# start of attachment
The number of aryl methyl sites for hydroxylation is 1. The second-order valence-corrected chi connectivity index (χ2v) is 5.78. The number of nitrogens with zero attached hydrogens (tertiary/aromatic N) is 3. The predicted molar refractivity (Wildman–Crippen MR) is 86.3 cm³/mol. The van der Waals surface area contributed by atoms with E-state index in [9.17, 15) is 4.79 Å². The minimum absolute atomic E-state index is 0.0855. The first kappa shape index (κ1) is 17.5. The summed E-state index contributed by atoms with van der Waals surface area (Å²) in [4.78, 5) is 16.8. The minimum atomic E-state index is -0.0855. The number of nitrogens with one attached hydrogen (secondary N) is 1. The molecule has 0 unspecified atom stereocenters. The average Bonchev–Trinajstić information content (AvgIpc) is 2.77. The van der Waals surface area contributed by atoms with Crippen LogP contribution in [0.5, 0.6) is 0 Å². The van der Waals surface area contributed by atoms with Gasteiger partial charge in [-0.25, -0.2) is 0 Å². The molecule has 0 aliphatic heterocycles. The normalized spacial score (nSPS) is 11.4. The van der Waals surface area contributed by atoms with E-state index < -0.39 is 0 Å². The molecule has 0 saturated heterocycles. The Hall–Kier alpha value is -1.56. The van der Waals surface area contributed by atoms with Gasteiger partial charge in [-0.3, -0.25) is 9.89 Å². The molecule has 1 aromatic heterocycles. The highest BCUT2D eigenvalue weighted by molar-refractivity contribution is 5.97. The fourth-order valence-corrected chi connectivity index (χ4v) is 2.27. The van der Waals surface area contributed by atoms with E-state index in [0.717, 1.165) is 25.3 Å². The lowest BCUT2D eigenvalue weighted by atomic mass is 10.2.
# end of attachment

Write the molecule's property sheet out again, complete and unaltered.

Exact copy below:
The number of aryl methyl sites for hydroxylation is 1. The second-order valence-corrected chi connectivity index (χ2v) is 5.78. The number of nitrogens with zero attached hydrogens (tertiary/aromatic N) is 3. The predicted molar refractivity (Wildman–Crippen MR) is 86.3 cm³/mol. The van der Waals surface area contributed by atoms with E-state index in [9.17, 15) is 4.79 Å². The minimum absolute atomic E-state index is 0.0855. The first kappa shape index (κ1) is 17.5. The summed E-state index contributed by atoms with van der Waals surface area (Å²) in [4.78, 5) is 16.8. The minimum atomic E-state index is -0.0855. The number of nitrogens with one attached hydrogen (secondary N) is 1. The molecule has 0 unspecified atom stereocenters. The average Bonchev–Trinajstić information content (AvgIpc) is 2.77. The van der Waals surface area contributed by atoms with Crippen LogP contribution in [0.5, 0.6) is 0 Å². The van der Waals surface area contributed by atoms with Gasteiger partial charge in [-0.25, -0.2) is 0 Å². The molecule has 0 aliphatic heterocycles. The normalized spacial score (nSPS) is 11.4. The van der Waals surface area contributed by atoms with E-state index < -0.39 is 0 Å². The molecule has 0 saturated heterocycles. The Hall–Kier alpha value is -1.56. The van der Waals surface area contributed by atoms with Gasteiger partial charge in [-0.3, -0.25) is 9.89 Å². The molecule has 1 aromatic heterocycles. The highest BCUT2D eigenvalue weighted by molar-refractivity contribution is 5.97. The fourth-order valence-corrected chi connectivity index (χ4v) is 2.27. The van der Waals surface area contributed by atoms with E-state index in [0.717, 1.165) is 25.3 Å². The lowest BCUT2D eigenvalue weighted by atomic mass is 10.2.